At Martin Luther University Halle-Wittenberg (MLU), two new international graduate schools in agricultural and polymer sciences are being created under the name “Agripoly”. The aim of the two programs is to strengthen the university education of doctoral students in application-oriented research fields. The University of Halle has around four million euros at its disposal from the European Structural and Investment Fund (ESF). The ESF funds will finance over 30 PhD students in the coming years.
The first graduate school deals with plant and agricultural sciences. Future doctoral theses focus on how plants respond to different pressures – such as pathogenic micro-organisms and animals, drought and heat – and how these reactions affect crop performance. In times of global climate change, looking at different stress factors is inevitable. The second graduate school focuses on a special class of substances: functional polymers. Polymers are long-chain molecules that make up, for example, plastics, as well as the human genome and plant fibers. Both graduate schools are open to conducting doctoral projects in cooperation with universities of applied sciences. In addition, the central component of the projects is the technical exchange between MLU, Anhalt University of Applied Sciences, Merseburg University of Applied Sciences, and local non-university research institutions.
International Leibniz Graduate School
Currently, two international Leibniz Graduate Schools promote the structured doctoral training under the umbrella of the ScienceCampus Halle. The Leibniz Graduate Schools provide young scientists and young researchers with optimal and best conditions for writing a doctoral thesis. The students have the opportunity to participate in structured doctoral programs and get intensive support from both the university and the respective Leibniz institute. Thus, young researchers have the best chances to make their thesis, under the best possible conditions in an excellent atmosphere of collaboration and trans-disciplinary research. The Graduate schools are explained as follows.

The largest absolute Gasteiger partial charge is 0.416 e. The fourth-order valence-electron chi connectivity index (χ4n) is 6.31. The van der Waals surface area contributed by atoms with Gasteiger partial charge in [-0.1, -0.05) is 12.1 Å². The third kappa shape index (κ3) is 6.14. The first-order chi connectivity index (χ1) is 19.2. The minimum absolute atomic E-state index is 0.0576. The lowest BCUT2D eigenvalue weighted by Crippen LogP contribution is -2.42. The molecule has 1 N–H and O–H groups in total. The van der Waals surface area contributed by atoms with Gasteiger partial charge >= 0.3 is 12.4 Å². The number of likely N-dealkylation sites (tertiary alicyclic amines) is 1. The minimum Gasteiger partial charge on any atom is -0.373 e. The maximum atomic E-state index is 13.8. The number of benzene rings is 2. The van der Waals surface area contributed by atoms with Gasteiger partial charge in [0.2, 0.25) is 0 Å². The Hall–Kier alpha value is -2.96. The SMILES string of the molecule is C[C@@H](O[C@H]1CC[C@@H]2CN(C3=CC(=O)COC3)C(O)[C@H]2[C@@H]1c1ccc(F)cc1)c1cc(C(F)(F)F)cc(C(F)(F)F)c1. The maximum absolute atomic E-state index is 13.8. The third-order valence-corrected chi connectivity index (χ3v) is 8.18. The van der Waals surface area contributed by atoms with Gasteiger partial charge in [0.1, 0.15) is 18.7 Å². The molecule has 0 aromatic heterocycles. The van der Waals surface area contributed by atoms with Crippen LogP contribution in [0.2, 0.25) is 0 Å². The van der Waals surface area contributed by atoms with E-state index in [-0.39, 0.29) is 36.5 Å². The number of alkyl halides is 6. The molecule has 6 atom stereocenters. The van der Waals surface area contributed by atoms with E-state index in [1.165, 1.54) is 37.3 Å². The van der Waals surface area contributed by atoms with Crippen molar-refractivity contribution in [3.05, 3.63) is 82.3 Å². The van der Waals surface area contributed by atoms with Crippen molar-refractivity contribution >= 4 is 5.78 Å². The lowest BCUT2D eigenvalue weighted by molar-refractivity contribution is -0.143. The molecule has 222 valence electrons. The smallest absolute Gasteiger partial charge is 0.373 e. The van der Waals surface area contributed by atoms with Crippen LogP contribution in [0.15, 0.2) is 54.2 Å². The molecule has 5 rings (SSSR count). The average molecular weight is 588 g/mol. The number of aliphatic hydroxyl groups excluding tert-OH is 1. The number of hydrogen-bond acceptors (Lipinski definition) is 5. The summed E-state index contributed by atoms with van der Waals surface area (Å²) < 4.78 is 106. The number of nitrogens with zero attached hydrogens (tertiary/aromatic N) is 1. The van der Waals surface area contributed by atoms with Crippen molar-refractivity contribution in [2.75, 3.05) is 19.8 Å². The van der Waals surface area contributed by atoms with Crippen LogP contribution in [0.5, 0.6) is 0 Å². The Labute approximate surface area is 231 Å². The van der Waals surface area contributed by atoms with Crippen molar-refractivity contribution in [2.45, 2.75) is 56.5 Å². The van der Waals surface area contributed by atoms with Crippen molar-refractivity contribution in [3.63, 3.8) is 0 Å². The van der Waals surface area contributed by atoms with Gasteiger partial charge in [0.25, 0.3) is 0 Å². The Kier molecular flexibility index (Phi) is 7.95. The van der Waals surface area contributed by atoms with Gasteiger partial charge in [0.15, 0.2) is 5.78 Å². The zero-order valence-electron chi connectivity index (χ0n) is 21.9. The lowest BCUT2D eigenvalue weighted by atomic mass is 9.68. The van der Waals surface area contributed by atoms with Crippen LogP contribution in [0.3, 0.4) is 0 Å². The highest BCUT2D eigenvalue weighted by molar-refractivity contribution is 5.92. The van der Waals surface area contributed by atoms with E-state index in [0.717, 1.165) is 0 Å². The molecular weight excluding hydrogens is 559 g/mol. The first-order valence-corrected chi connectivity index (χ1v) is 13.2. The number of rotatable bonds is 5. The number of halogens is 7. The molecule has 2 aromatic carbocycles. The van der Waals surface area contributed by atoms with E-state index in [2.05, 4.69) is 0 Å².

Two international Leibniz Graduate Schools promote the structured doctoral training under the umbrella of the ScienceCampus Halle
(Coop. between the University of Halle (K. Pillen und K. Humbeck) and the IPK (N. von Wirén, Coordinator)
The main efforts of the Leibniz Graduate School for Yield Formation in Cereals concentrate on the identification of genetic and physiological factors limiting the yield potential in barley and wheat. In a close cooperation of researchers from the IPK and the MLU, association and QTL mapping in diverse barley and wheat populations will be conducted to identify quantitative trait loci and underlying genes determining floret fertility or yield components. Transgenic approaches will be employed to stabilize the hybrid vigor, to manipulate the phytohormone and assimilate translocation to elevate the tiller formation and to increase root development. In a physiological approach, the coordination of senescence processes in roots and leaves will be investigated to uncover potential factors which are of key importance for improving the yield components. Thus, eight PhD students are funded for this school, and all students are incorporated into the PhD graduate program at the IPK.
(Coop. between University of Halle und the IAMO (Martin Petrick, Coordinator
The IAMO Graduate School offers a structured doctoral training in the field of agricultural and food economics. PhD students at IAMO become members of the IAMO Graduate School and participate in the national Doctoral Certificate Program in Agricultural Economics. The members of the Graduate School enroll in the study program of the Doctoral Certificate Program, which is offered as a third step subsequent to the bachelor and master study courses in agricultural, food and environmental disciplines. Resulting from a systematic teaching of theoretical principles and methods the quality of education and the efficiency in the processing of dissertation topics have been improved. In addition, the graduate school offers tailored seminars, access to international research networks, and participation in conferences and workshops.